Cycling and the Justice System


We are currently conducting an inquiry called ‘Cycling and the Justice System’. The select committee styled enquiry will will seek the views and experiences of cycling organisations, Government departments and ministers, individuals and members of the general public on whether the current judicial system is serving all cyclists.

The APPCG will run five oral evidence sessions in January, February and March 2017 on the following issues:

  1. Road users and victims – 31st January
  2. Victim testimony – 7th February
  3. Police investigation and intiatives – 21st February
  4. Driver awareness and civil justice – 28th February
  5. Criminal Law – 21st March

We will be investigated some of these issues:

  • Should there be greater priority of traffic law enforcement and’ road crime’ for all police forces?
  • Should police forces enforce 20mph speed limits, and speed reduction?
  • Should there be a revision of careless and dangerous driving charging standards
  • Should the ‘presumed liability’ civil compensation system be introduced?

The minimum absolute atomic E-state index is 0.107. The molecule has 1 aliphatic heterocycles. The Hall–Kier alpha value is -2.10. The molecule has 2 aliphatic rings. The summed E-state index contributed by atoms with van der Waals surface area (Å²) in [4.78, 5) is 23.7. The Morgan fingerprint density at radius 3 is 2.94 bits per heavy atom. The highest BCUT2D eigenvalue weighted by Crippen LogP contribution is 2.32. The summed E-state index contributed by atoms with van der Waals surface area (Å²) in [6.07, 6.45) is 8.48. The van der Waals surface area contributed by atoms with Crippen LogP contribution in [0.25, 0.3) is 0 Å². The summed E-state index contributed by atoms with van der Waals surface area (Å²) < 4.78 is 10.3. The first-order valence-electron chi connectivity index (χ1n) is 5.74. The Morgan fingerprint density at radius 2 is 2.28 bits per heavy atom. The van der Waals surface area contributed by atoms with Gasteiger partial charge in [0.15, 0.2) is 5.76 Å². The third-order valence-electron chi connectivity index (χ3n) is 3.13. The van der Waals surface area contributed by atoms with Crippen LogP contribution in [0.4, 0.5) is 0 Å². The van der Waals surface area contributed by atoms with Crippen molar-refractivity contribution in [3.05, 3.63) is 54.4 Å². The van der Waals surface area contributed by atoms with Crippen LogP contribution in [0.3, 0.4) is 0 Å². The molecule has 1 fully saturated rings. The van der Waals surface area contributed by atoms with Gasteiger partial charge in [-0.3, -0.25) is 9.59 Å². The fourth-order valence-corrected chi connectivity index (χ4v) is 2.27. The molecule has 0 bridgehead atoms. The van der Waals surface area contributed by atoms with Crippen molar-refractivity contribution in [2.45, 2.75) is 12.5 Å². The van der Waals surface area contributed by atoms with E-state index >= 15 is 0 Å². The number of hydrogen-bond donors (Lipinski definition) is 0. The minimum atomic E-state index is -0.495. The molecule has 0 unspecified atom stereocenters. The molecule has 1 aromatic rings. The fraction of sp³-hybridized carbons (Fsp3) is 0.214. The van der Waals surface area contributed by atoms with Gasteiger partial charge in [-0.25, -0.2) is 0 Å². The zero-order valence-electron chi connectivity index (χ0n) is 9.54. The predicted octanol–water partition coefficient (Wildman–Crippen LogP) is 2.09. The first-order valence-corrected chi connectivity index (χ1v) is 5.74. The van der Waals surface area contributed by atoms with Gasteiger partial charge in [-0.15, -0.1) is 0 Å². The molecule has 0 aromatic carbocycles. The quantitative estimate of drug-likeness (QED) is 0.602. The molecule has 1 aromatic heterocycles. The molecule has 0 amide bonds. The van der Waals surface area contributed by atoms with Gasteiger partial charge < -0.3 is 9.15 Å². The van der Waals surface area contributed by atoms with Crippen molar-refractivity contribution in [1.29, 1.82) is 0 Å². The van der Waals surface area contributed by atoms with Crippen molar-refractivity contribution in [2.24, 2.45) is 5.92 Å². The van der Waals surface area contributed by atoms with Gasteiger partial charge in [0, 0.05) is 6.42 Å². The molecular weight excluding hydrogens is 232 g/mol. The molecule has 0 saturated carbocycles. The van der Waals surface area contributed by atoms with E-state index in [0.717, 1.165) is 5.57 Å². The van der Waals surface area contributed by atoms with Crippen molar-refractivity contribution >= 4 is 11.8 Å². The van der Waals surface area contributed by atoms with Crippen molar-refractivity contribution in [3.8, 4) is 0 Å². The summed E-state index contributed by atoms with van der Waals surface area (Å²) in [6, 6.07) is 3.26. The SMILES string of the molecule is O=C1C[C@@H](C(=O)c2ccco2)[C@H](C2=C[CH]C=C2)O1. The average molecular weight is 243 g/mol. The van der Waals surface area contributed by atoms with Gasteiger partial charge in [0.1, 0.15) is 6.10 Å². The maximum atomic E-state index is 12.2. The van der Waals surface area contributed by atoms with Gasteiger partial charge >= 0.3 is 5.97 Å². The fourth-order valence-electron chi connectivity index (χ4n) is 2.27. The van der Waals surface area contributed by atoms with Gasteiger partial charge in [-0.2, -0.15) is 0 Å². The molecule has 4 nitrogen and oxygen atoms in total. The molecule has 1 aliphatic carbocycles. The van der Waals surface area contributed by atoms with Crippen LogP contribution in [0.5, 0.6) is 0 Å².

• Do police investigation, criminal prosecution, sentencing and inquests need reviewing?
  • How are prosecutors trained on the distinction between “careless” and “dangerous” driving?
  • Should there be more use of lengthy driving bans and resisting hardship pleas by the courts?
  • Should the DfT, Home Office and MOJ collaborate on collision and conviction data?
  • Should the Police and CPS be required to report on how they deal with road collisions?
  • Should there be a National Standards on collision investigation?
  • Should road crash victims be covered by the Victims’ Code?
  • Does the Highway Code need updating to reflect an increased duty of care on drivers?
  • Should there be a clearer definition of what is the standard of the competent and careful driver?
  • Should police forces/the CPS release the collision report when complete, and prior to conclusion of the criminal process?


Session 1

Session 2

Session 3

Session 4